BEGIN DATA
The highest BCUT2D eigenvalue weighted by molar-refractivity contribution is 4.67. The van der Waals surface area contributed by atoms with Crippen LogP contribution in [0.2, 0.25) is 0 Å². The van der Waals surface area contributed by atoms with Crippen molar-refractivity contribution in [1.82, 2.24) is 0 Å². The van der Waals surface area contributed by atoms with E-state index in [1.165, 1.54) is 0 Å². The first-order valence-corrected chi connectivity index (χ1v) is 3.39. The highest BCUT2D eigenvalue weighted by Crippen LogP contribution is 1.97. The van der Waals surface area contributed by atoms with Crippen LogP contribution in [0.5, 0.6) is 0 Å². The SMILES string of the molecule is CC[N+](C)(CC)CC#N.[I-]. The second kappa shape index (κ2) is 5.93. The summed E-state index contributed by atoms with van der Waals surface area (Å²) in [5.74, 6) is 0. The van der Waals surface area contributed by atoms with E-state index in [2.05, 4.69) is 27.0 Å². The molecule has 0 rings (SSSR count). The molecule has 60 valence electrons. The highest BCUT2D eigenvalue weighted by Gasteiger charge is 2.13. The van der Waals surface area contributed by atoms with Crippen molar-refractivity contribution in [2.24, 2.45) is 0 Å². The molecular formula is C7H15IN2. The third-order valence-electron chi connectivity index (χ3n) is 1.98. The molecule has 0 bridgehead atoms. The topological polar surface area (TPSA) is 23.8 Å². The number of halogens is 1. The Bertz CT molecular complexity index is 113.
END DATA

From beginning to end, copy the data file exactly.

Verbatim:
The highest BCUT2D eigenvalue weighted by molar-refractivity contribution is 4.67. The van der Waals surface area contributed by atoms with Crippen LogP contribution in [0.2, 0.25) is 0 Å². The van der Waals surface area contributed by atoms with Crippen molar-refractivity contribution in [1.82, 2.24) is 0 Å². The van der Waals surface area contributed by atoms with E-state index in [1.165, 1.54) is 0 Å². The first-order valence-corrected chi connectivity index (χ1v) is 3.39. The highest BCUT2D eigenvalue weighted by Crippen LogP contribution is 1.97. The van der Waals surface area contributed by atoms with Crippen LogP contribution in [0.5, 0.6) is 0 Å². The SMILES string of the molecule is CC[N+](C)(CC)CC#N.[I-]. The second kappa shape index (κ2) is 5.93. The summed E-state index contributed by atoms with van der Waals surface area (Å²) in [5.74, 6) is 0. The van der Waals surface area contributed by atoms with E-state index in [2.05, 4.69) is 27.0 Å². The molecule has 0 rings (SSSR count). The molecule has 60 valence electrons. The highest BCUT2D eigenvalue weighted by Gasteiger charge is 2.13. The van der Waals surface area contributed by atoms with Crippen molar-refractivity contribution in [2.24, 2.45) is 0 Å². The molecular formula is C7H15IN2. The third-order valence-electron chi connectivity index (χ3n) is 1.98. The molecule has 0 bridgehead atoms. The topological polar surface area (TPSA) is 23.8 Å². The number of halogens is 1. The Bertz CT molecular complexity index is 113.